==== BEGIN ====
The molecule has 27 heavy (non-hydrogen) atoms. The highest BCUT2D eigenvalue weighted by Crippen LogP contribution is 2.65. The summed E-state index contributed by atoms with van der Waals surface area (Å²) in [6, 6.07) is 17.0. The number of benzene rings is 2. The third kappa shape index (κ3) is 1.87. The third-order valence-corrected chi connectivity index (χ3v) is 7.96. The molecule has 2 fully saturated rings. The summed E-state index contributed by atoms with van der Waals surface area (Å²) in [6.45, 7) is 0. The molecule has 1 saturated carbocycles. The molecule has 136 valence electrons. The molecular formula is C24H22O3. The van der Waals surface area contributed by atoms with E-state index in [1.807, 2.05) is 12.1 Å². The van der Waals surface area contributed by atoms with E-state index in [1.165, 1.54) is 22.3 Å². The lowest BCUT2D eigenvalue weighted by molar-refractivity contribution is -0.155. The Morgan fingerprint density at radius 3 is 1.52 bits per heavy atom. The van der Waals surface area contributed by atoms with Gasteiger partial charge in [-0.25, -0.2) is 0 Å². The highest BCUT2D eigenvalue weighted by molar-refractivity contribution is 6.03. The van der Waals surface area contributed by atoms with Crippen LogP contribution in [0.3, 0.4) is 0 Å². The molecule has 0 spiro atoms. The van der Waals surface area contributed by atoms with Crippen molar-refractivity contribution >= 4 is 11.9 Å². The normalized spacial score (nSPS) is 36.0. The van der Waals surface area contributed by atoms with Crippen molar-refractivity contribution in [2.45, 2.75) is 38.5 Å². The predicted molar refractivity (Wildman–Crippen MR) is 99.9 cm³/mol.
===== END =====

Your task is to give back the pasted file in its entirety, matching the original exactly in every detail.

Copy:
The molecule has 27 heavy (non-hydrogen) atoms. The highest BCUT2D eigenvalue weighted by Crippen LogP contribution is 2.65. The summed E-state index contributed by atoms with van der Waals surface area (Å²) in [6, 6.07) is 17.0. The number of benzene rings is 2. The third kappa shape index (κ3) is 1.87. The third-order valence-corrected chi connectivity index (χ3v) is 7.96. The molecule has 2 fully saturated rings. The summed E-state index contributed by atoms with van der Waals surface area (Å²) in [6.45, 7) is 0. The molecule has 1 saturated carbocycles. The molecule has 136 valence electrons. The molecular formula is C24H22O3. The van der Waals surface area contributed by atoms with E-state index in [1.807, 2.05) is 12.1 Å². The van der Waals surface area contributed by atoms with E-state index in [1.165, 1.54) is 22.3 Å². The lowest BCUT2D eigenvalue weighted by molar-refractivity contribution is -0.155. The Morgan fingerprint density at radius 3 is 1.52 bits per heavy atom. The van der Waals surface area contributed by atoms with Gasteiger partial charge in [-0.25, -0.2) is 0 Å². The highest BCUT2D eigenvalue weighted by molar-refractivity contribution is 6.03. The van der Waals surface area contributed by atoms with Crippen LogP contribution in [0.3, 0.4) is 0 Å². The molecule has 0 spiro atoms. The van der Waals surface area contributed by atoms with Crippen molar-refractivity contribution >= 4 is 11.9 Å². The normalized spacial score (nSPS) is 36.0. The van der Waals surface area contributed by atoms with Crippen molar-refractivity contribution in [2.45, 2.75) is 38.5 Å². The predicted molar refractivity (Wildman–Crippen MR) is 99.9 cm³/mol.